What to Write About by Gini Cunningham

By admin
In Writers
Jan 23rd, 2013
  1. strawberry signTravel with notebook in hand and be on the lookout for great writing ideas. By keeping a record of potential writing topics you will never run out of material.
  1. Look around and learn who needs your writing: a newsletter for your business, a blog for your website, your local newspaper, a magazine that deals with the topic about which you have written. Somewhere there are people just waiting to read what you have to say.
  1. Write letters – What an excellent way to share your thoughts and reflections with others you care about.
  1. Write the story of your life – You have done remarkable things, accomplished great feats, changed the world in a unique way. It’s time to write about it. Begin at the beginning – your birth, your family, your friends. Continue with where you have lived, schools you have attended, specials places you have visited. Move grade by grade through school including teachers, friends, best memories, greatest accomplishments, and maybe a negative brush as well.

    Reflect on life choices and what brought you to the place that you are today. What would you change?  What has been perfect? Write and write your story. People need to know about you, what makes you tick. Plus this job is easy – you know yourself sooooo well. Oh, it does get hard at times. Thinking, reflecting, remembering, analyzing, and evaluating can be tough, tough processes. But in the end, what a masterpiece you will have created.

  1. Write about topics you know and love, things you want the world to act on or react to. These will just pour from your pores – you know so much!
  1. Write about topics that require research, interviews, or team work. When you force your mind to really think and understand, to draw conclusions and create images, you are ready to transfer great stores of knowledge to others. That does not mean to write with authority when you are bumbling through material, but rather to apply your analytical and research mind to learn so that you can support others in their learning.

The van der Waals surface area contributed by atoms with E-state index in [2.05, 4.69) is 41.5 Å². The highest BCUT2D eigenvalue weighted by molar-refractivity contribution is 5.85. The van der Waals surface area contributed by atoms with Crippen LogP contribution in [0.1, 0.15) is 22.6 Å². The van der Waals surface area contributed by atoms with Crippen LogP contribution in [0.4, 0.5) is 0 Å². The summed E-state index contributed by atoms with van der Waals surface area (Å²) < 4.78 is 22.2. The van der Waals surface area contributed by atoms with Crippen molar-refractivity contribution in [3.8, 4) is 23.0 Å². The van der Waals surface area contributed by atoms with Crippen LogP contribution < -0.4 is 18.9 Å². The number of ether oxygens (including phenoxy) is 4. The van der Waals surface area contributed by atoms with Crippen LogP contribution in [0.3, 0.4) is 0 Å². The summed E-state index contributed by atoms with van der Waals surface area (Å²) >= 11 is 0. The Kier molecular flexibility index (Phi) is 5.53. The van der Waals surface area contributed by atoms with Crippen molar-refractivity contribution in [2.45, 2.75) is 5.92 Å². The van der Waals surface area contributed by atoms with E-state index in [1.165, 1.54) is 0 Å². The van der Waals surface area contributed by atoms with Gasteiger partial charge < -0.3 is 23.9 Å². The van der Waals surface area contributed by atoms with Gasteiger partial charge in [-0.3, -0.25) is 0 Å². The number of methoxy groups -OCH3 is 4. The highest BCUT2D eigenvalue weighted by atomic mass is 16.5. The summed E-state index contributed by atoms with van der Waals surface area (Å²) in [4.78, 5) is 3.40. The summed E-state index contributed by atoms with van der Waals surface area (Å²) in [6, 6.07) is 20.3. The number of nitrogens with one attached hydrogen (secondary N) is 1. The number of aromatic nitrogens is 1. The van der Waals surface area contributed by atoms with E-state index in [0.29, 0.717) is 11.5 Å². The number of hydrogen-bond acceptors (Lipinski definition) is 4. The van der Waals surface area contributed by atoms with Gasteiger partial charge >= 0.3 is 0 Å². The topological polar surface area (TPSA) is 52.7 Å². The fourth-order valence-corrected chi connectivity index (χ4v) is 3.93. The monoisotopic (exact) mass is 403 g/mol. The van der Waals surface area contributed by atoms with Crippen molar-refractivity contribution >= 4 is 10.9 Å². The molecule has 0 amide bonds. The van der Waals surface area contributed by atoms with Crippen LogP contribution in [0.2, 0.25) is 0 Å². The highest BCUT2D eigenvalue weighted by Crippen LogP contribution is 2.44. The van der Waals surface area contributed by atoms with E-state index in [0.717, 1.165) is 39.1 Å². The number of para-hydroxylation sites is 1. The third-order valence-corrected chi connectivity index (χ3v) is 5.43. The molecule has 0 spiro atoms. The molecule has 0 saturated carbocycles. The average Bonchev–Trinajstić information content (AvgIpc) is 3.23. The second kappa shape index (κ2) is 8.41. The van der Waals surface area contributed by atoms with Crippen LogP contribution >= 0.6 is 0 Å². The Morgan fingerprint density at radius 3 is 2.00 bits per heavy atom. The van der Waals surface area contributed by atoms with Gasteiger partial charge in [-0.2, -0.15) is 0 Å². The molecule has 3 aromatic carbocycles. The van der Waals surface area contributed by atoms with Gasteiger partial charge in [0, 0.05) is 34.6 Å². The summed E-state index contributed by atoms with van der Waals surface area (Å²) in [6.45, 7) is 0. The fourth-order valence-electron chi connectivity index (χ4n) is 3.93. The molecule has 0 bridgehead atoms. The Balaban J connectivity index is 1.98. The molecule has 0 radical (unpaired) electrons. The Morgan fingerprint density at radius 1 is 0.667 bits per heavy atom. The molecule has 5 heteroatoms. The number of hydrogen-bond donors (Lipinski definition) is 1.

1. Think about 5 items that need a guide at work, at home, with friends. Create a tips booklet with information that will bring enlightenment to readers and save time in the long run. Examples: unjamming the copier while maintain grace; winterizing the boat; creating gift bags for pennies; arranging flowers and vegetables for optimal production; and eliminating “pests”.
  1. Look around your community for booklets that should be available: best restaurants, best places to visit, best special interest groups, best… Create a sample and discuss the possibilities with your Chamber of Commerce and community leaders.
  1. Look for signs, billboards, and written notes that present funny angles. Picture these in your brain and create a short story to go with them.

    Examples: (on a sign at a boat launch) Flat Wake – now a wake naturally is wavy; that’s what a wake is, so how could I make it flat? And once it is flat, how can it be called a wake?

    Honor Camp: how can convicted criminals be in an honor camp? Yes, they are on their honor but what does that translate to for Honor Roll, Honorable Mention,or Honors Course?

  1. Use writing to explain. If you can write about something with clear details, you can be sure that you really understand the product, operation, function…

© Gini Cunningham (adapted from her book, The New Teacher’s Companion: Practical Wisdom for Succeeding in the Classroom (ASCD). In addition to her writing, Gini is an author, workshop leader, and consultant who provides education for educators. Through her consulting work, she provides (and guarantees): Full, undivided focus on your work, straightforward feedback and much more!  Contact her at: gini.cunningham@sbcglobal.net

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